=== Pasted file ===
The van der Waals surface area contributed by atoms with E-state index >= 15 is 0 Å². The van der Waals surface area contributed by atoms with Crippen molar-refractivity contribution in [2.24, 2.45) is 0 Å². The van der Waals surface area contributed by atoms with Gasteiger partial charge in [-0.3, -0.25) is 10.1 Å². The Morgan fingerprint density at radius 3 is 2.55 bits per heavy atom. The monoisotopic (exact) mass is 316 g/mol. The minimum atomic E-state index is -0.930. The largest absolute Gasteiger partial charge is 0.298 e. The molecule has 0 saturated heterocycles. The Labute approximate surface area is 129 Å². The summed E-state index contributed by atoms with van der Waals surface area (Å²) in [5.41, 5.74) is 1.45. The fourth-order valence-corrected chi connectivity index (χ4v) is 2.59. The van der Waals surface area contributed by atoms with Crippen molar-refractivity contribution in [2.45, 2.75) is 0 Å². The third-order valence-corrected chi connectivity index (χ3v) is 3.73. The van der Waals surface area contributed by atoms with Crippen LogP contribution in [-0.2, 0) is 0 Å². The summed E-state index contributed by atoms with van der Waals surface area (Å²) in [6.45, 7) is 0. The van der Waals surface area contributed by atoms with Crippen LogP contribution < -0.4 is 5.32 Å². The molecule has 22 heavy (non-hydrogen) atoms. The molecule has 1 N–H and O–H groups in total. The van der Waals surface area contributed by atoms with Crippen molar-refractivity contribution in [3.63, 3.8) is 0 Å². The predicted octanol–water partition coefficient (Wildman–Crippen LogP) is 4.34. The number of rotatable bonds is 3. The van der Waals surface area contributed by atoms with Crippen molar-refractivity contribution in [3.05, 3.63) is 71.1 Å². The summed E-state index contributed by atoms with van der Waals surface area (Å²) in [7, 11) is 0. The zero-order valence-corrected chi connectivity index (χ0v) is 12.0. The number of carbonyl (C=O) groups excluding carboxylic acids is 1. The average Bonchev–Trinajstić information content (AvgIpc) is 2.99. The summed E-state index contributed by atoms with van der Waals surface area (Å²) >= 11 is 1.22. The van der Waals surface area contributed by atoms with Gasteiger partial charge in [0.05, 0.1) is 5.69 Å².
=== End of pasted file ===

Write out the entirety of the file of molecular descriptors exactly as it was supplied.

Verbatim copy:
The van der Waals surface area contributed by atoms with E-state index >= 15 is 0 Å². The van der Waals surface area contributed by atoms with Crippen molar-refractivity contribution in [2.24, 2.45) is 0 Å². The van der Waals surface area contributed by atoms with Gasteiger partial charge in [-0.3, -0.25) is 10.1 Å². The Morgan fingerprint density at radius 3 is 2.55 bits per heavy atom. The monoisotopic (exact) mass is 316 g/mol. The minimum atomic E-state index is -0.930. The largest absolute Gasteiger partial charge is 0.298 e. The molecule has 0 saturated heterocycles. The Labute approximate surface area is 129 Å². The summed E-state index contributed by atoms with van der Waals surface area (Å²) in [5.41, 5.74) is 1.45. The fourth-order valence-corrected chi connectivity index (χ4v) is 2.59. The van der Waals surface area contributed by atoms with Crippen molar-refractivity contribution in [2.45, 2.75) is 0 Å². The third-order valence-corrected chi connectivity index (χ3v) is 3.73. The van der Waals surface area contributed by atoms with Crippen LogP contribution in [-0.2, 0) is 0 Å². The summed E-state index contributed by atoms with van der Waals surface area (Å²) in [6.45, 7) is 0. The van der Waals surface area contributed by atoms with Crippen LogP contribution < -0.4 is 5.32 Å². The molecule has 22 heavy (non-hydrogen) atoms. The molecule has 1 N–H and O–H groups in total. The van der Waals surface area contributed by atoms with Crippen molar-refractivity contribution in [3.63, 3.8) is 0 Å². The predicted octanol–water partition coefficient (Wildman–Crippen LogP) is 4.34. The number of rotatable bonds is 3. The van der Waals surface area contributed by atoms with Crippen molar-refractivity contribution in [3.05, 3.63) is 71.1 Å². The summed E-state index contributed by atoms with van der Waals surface area (Å²) in [7, 11) is 0. The zero-order valence-corrected chi connectivity index (χ0v) is 12.0. The number of carbonyl (C=O) groups excluding carboxylic acids is 1. The average Bonchev–Trinajstić information content (AvgIpc) is 2.99. The summed E-state index contributed by atoms with van der Waals surface area (Å²) >= 11 is 1.22. The van der Waals surface area contributed by atoms with Gasteiger partial charge in [0.05, 0.1) is 5.69 Å².